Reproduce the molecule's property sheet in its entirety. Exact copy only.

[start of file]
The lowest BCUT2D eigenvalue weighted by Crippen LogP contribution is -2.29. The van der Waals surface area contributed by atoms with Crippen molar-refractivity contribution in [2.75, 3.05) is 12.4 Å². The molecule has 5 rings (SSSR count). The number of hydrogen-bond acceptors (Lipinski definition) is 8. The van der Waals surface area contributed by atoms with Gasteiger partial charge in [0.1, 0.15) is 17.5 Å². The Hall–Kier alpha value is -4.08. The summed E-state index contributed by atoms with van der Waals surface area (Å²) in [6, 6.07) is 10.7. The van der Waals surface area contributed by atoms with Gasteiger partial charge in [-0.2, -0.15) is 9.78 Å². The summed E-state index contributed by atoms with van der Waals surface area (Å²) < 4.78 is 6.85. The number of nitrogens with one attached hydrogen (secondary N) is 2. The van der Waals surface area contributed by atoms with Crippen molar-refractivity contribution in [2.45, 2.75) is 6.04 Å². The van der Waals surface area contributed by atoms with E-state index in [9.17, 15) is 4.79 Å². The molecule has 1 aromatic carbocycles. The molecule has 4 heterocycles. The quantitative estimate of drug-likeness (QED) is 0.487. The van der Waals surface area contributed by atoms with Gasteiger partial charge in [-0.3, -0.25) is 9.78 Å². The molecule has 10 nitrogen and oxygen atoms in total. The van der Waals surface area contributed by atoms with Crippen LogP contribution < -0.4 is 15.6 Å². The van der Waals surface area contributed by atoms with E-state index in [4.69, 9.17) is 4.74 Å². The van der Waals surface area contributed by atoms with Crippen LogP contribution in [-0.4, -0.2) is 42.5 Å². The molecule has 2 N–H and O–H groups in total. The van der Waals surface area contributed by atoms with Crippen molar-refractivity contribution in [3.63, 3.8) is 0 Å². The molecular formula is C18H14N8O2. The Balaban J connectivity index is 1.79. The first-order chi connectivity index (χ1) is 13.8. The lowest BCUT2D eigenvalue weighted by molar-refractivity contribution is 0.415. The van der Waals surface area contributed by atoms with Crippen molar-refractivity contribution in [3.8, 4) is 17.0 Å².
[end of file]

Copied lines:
The lowest BCUT2D eigenvalue weighted by Crippen LogP contribution is -2.29. The van der Waals surface area contributed by atoms with Crippen molar-refractivity contribution in [2.75, 3.05) is 12.4 Å². The molecule has 5 rings (SSSR count). The number of hydrogen-bond acceptors (Lipinski definition) is 8. The van der Waals surface area contributed by atoms with Gasteiger partial charge in [0.1, 0.15) is 17.5 Å². The Hall–Kier alpha value is -4.08. The summed E-state index contributed by atoms with van der Waals surface area (Å²) in [6, 6.07) is 10.7. The van der Waals surface area contributed by atoms with Gasteiger partial charge in [-0.2, -0.15) is 9.78 Å². The summed E-state index contributed by atoms with van der Waals surface area (Å²) < 4.78 is 6.85. The number of nitrogens with one attached hydrogen (secondary N) is 2. The van der Waals surface area contributed by atoms with Crippen molar-refractivity contribution in [2.45, 2.75) is 6.04 Å². The van der Waals surface area contributed by atoms with E-state index in [9.17, 15) is 4.79 Å². The molecule has 1 aromatic carbocycles. The molecule has 4 heterocycles. The quantitative estimate of drug-likeness (QED) is 0.487. The van der Waals surface area contributed by atoms with Gasteiger partial charge in [-0.3, -0.25) is 9.78 Å². The molecule has 10 nitrogen and oxygen atoms in total. The van der Waals surface area contributed by atoms with Crippen LogP contribution < -0.4 is 15.6 Å². The van der Waals surface area contributed by atoms with E-state index in [4.69, 9.17) is 4.74 Å². The van der Waals surface area contributed by atoms with Crippen LogP contribution in [-0.4, -0.2) is 42.5 Å². The molecule has 2 N–H and O–H groups in total. The van der Waals surface area contributed by atoms with Crippen molar-refractivity contribution in [3.63, 3.8) is 0 Å². The molecular formula is C18H14N8O2. The Balaban J connectivity index is 1.79. The first-order chi connectivity index (χ1) is 13.8. The lowest BCUT2D eigenvalue weighted by molar-refractivity contribution is 0.415. The van der Waals surface area contributed by atoms with Crippen molar-refractivity contribution in [3.8, 4) is 17.0 Å².